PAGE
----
With respect to issue (3), the Court noted that the Act left issues of public policy as to export to the Authority’s discretion and that the Authority was therefore required to ask whether refusal of export, leading to Mrs. Blood’s inability to obtain treatment, was justified. Ultimately, the Court found that the Authority’s decision was flawed as it did not take into account Art. 59 of the EC Treaty or the fact that its concerns about creating a dangerous precedent for storing and using sperm without the man’s consent would mitigated by the reality that, after this court’s ruling, there should be no further cases where sperm would be preserved without consent.

Thus, the Court held that, while the Authority could decide this case either for or against Mrs. Blood, her appeal must be allowed because it was unclear whether the Authority would have come to the same conclusion if it had taken into account the two factors previously ignored.

In the case where a wife wishes to receive artificial insemination services using sperm of her late husband, it is artificial to treat the refusal of permission to export the sperm as not withholding the provision of fertilisation treatment in another member state. From a functional point of view, the ability to provide those services is not only substantially impeded but made impossible.” (p. 700)

“The fact that storage cannot lawfully take place without written consent, from a practical point of view means that there should be no fresh cases. No licensee can lawfully do what was done here, namely preserve sperm in this country without written consent. If the authority had appreciated this, it could well have influenced its decision and, in particular, overcome its reluctance to identify Mr Blood's wishes on the basis of Mrs Blood's evidence and the material which she can produce to support that evidence. It would be understandable for the authority not to wish to engage on an inquiry of this nature where there can be other cases where the evidence is not so credible since it could lead to invidious comparisons. However, the position is different if this case will not create an undesirable precedent.” (p. 702)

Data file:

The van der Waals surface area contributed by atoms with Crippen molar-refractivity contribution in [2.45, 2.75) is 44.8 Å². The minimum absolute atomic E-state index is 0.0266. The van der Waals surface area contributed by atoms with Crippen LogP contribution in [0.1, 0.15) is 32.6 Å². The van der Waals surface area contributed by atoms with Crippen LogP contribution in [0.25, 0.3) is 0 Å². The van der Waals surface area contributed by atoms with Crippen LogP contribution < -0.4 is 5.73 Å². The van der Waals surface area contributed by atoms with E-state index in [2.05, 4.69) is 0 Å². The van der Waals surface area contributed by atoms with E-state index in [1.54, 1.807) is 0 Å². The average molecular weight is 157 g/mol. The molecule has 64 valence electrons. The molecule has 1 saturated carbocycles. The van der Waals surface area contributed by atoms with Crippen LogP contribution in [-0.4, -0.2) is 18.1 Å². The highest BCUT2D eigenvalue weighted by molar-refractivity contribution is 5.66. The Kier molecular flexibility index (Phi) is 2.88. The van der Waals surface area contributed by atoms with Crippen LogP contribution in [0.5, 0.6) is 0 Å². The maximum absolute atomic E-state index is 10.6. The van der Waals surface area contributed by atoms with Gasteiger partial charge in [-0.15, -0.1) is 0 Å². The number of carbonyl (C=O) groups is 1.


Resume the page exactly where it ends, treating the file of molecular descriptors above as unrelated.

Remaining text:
“The facts of the case need not be repeated as they are well known. The Court of Appeal has allowed Mrs Blood's appeal because, although the authority's decision was correct that treatment in the United Kingdom could not take place without Mr Blood's written consent, the authority was not properly advised as to the importance of Community law as to treatment in Belgium. Mrs Blood has the right to be treated in Belgium with her husband's sperm unless there are good public policy reasons for not allowing this to happen. The authority also appears not to have had sufficient regard to the fact that in future it will not be possible for this problem to arise because under English law Mr Blood's sperm should not have been preserved as he had not given his written consent. If the sperm had not been preserved, it could not have been exported. (The court does not criticise the fact of preservation of the sperm in the circumstances of this case.) If the authority decide to reconsider the question of export of the sperm they will have to decide whether to allow the export or to refuse on grounds which are acceptable according to Community law.” (p. 703-704)